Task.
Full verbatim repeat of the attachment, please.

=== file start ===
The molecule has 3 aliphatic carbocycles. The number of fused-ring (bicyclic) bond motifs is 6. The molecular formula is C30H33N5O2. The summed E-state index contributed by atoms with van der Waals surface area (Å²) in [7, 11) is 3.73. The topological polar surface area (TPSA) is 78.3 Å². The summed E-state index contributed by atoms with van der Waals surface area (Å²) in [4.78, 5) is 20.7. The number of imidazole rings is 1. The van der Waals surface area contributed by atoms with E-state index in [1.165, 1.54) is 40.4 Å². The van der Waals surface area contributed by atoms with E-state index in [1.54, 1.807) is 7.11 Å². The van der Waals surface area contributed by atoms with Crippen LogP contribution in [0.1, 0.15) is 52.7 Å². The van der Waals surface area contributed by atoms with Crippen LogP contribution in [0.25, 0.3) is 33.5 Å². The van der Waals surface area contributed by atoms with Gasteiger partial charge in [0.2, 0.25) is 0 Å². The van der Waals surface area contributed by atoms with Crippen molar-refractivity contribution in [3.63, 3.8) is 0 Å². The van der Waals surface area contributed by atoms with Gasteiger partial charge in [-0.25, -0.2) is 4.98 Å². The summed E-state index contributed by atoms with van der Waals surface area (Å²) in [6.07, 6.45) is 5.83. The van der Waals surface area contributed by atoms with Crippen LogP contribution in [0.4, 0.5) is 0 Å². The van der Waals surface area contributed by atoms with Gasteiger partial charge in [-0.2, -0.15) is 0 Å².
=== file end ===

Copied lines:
The molecule has 3 aliphatic carbocycles. The number of fused-ring (bicyclic) bond motifs is 6. The molecular formula is C30H33N5O2. The summed E-state index contributed by atoms with van der Waals surface area (Å²) in [7, 11) is 3.73. The topological polar surface area (TPSA) is 78.3 Å². The summed E-state index contributed by atoms with van der Waals surface area (Å²) in [4.78, 5) is 20.7. The number of imidazole rings is 1. The van der Waals surface area contributed by atoms with E-state index in [1.165, 1.54) is 40.4 Å². The van der Waals surface area contributed by atoms with E-state index in [1.54, 1.807) is 7.11 Å². The van der Waals surface area contributed by atoms with Crippen LogP contribution in [0.1, 0.15) is 52.7 Å². The van der Waals surface area contributed by atoms with Crippen LogP contribution in [0.25, 0.3) is 33.5 Å². The van der Waals surface area contributed by atoms with Gasteiger partial charge in [0.2, 0.25) is 0 Å². The van der Waals surface area contributed by atoms with Crippen molar-refractivity contribution in [3.63, 3.8) is 0 Å². The van der Waals surface area contributed by atoms with Gasteiger partial charge in [-0.25, -0.2) is 4.98 Å². The summed E-state index contributed by atoms with van der Waals surface area (Å²) in [6.07, 6.45) is 5.83. The van der Waals surface area contributed by atoms with Crippen LogP contribution in [0.4, 0.5) is 0 Å². The van der Waals surface area contributed by atoms with Gasteiger partial charge in [-0.2, -0.15) is 0 Å².